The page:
I read a news report about a small veteran-owned company called American Built that recently settled with a company called Hybrid Apparel over sales of t-shirts that were being sold at Wal-Mart. The t-shirts infringed AMERICAN BUILT federal trademark registration 4,297,829 for "Hats; Pants; Shorts; Sweatshirts; T-shirts."
Reportedly, the owner of American Built, Nicholas Carson, discovered that the infringing shirts were being sold when he walked into a Wal-Mart and saw them on the shelves. Although the news report did not say how Mr. Carson began the complaint process, he did apparently resolved the issue successfully because the inventory will be sold off and discontinued. Presumably, he will also receive some sort of restitution. As you can imagine, sometimes this type of dispute becomes a mess.
This raises an interesting question of how to deal with retailers and manufacturers when you find your brand is infringed, and on the flip side, how to deal with infringement claims from customers for products you are reselling from a manufacturer.
This discussion assumes you have a federal trademark. If not, you can still succeed, but things can be a lot more difficult.
If someone is knocking off your brand, often the best approach is to complain to the retailer directly. This is true even if you know the identity of the manufacturer. This is because retailers will typically see the claim, and instruct their suppliers and manufacturers to resolve it. Take the AMERICAN BUILT example. There is no way Wal-Mart would want the bad press of playing hardball with an armed forces veteran who promotes American-made products because over selling knock-off products made overseas. Additionally, manufacturers/suppliers typically feel a need to show retailers they will stand behind their products, which works in your favor. These factors can help provide a quick path to resolution.
From the other side of the equation, retailers (including online sellers) typically protect themselves by having an agreement in place with the manufacturer/supplier. In the event that there is no written agreement, the Uniform Commercial Code, Article 2 also provides a default warranty of non-infringement that can help in a pinch. So when a retailer gets a demand about a product, the retailer will turn to the manufacturer/supplier. Ideally, the written agreement requires the manufacturer/supplier to step in for the retailer and defend the claim.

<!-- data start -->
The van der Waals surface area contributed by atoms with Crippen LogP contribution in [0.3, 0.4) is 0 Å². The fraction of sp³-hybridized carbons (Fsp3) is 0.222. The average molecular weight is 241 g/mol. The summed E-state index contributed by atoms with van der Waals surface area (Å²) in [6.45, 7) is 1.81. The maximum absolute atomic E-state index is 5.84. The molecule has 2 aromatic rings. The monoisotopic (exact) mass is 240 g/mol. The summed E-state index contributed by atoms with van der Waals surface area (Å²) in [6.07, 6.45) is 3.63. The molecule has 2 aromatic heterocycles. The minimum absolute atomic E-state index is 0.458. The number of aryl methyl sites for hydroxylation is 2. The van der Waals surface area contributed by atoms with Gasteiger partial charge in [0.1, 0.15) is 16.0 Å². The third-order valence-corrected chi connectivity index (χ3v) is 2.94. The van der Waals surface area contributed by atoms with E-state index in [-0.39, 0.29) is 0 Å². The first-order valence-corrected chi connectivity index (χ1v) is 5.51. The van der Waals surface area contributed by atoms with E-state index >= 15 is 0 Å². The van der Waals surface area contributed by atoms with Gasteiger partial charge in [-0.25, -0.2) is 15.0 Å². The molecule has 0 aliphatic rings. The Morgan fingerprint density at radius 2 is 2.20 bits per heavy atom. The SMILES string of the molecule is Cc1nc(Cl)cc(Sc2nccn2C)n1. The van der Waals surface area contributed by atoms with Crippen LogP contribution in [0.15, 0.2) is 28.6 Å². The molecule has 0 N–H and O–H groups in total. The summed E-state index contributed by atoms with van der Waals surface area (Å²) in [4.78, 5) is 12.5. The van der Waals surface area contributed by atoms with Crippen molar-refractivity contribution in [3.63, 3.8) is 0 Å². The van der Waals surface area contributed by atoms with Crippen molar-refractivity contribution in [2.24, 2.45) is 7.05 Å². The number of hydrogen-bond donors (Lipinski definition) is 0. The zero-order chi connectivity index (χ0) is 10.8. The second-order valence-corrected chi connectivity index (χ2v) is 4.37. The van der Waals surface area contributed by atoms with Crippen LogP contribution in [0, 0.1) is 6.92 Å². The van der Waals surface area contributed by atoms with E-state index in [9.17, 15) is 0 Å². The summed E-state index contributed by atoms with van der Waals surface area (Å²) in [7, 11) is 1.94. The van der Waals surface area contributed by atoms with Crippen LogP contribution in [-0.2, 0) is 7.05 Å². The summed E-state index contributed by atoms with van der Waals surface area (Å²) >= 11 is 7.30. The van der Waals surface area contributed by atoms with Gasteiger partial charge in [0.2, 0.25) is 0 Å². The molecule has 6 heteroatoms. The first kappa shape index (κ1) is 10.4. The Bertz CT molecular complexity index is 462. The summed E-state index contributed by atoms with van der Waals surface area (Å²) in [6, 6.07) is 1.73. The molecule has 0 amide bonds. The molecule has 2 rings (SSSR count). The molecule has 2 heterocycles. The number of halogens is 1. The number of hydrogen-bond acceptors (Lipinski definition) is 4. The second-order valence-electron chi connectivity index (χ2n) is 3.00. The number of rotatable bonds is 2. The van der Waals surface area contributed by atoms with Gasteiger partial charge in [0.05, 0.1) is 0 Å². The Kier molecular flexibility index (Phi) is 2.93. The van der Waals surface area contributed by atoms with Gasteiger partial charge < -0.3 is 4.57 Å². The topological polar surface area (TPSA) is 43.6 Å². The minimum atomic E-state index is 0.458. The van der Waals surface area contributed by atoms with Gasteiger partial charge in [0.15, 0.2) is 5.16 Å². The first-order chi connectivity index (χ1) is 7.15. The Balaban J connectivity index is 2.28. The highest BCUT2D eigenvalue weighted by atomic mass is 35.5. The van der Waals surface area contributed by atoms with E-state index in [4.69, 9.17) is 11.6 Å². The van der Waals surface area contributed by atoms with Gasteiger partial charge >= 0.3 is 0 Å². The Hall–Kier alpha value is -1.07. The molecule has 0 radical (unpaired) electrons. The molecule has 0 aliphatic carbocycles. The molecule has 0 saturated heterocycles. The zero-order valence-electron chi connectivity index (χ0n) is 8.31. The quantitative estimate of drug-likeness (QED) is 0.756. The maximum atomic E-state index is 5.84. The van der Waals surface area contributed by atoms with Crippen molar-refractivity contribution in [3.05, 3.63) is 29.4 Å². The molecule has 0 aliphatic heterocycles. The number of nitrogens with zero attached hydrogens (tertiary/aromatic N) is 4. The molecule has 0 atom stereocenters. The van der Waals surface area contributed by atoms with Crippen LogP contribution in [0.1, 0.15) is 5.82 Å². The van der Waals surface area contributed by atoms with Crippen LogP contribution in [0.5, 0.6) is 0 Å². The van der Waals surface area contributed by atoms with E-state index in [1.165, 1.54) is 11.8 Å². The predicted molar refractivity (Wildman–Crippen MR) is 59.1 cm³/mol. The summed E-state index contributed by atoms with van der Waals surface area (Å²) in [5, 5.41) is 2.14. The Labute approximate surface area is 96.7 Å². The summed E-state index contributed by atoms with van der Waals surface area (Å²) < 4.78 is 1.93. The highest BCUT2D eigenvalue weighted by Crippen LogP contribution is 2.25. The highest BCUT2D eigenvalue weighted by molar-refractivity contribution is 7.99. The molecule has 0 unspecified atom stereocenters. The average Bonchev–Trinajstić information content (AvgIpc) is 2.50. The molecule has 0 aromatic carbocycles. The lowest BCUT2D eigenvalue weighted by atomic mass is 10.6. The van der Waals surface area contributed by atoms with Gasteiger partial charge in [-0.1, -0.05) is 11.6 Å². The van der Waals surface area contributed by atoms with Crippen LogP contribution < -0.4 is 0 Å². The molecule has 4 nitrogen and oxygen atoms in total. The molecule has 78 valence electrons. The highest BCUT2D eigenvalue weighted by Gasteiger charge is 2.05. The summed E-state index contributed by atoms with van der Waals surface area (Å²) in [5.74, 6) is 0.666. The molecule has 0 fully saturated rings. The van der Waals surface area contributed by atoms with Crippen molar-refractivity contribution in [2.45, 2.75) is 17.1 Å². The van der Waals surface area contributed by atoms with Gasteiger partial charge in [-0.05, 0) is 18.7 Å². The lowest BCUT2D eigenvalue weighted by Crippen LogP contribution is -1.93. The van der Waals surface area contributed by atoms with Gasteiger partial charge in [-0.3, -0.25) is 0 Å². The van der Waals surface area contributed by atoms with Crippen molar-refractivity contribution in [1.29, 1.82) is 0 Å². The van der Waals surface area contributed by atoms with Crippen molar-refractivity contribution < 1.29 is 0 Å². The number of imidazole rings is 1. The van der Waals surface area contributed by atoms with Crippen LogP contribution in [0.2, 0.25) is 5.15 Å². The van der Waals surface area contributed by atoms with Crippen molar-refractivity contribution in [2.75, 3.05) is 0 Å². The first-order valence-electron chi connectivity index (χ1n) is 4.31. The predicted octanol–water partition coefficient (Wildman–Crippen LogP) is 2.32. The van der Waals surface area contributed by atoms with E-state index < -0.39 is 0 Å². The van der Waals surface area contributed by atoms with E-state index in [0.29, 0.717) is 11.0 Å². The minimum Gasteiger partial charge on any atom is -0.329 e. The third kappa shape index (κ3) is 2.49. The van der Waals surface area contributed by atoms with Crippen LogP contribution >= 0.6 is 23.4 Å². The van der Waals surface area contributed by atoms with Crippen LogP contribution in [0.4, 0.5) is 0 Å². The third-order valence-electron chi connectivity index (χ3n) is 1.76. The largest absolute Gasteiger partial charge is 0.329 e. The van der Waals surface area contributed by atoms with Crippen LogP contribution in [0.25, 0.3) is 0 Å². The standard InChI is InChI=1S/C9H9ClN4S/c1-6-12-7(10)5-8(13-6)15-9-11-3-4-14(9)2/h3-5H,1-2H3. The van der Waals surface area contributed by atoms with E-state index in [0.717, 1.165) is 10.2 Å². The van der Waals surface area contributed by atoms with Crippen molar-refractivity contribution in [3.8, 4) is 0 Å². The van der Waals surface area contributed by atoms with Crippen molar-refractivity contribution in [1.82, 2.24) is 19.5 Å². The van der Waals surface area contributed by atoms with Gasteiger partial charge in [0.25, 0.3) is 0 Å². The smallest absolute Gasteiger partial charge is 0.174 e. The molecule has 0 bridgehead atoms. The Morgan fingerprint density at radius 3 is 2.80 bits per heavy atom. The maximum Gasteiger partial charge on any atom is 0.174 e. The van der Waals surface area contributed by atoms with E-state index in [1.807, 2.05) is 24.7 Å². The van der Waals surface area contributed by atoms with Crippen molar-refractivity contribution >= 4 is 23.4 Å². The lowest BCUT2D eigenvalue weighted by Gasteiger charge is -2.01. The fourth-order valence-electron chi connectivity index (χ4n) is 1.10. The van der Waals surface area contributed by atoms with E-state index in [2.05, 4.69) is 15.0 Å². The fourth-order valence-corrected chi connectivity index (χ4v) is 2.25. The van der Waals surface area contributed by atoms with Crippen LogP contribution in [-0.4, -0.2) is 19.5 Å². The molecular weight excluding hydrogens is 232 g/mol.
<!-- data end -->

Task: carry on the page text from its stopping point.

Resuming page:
The good news for the American Built's of the world is that retailers tend to have very little appetite for this type of dispute, and even the smallest trademark owners often find a successful resolution.
It is important to keep your head about you though. For instance, don't assume that the retailer is even aware of the problem. In fact, assume the retailer has no idea. You may have more success if you send a nice first letter to the retailer than a hostile one. You'll notice that Mr. Carson also allowed Wal-Mart's vendor to sell through the inventory. Had he taken a harder line and tried to require destruction of the inventory (even though technically appropriate) things may have become more complicated. Who knows though, maybe he tried that route and ended up with this resolution anyway.
What happens if you are a manufacturer/supplier? The risk typically falls to you, so get insurance and be careful. A quick trademark search of AMERICAN BUILT would have shown Mr. Carson's (or at least a company in Pocatello) had a federal trademark for the name for t-shirts. When I checked today, there were 21 total registrations for the exact name, so it would not have been hard to find. Sometimes, even when you are careful, things still happen, so consider insuring these risks.
Good luck out there.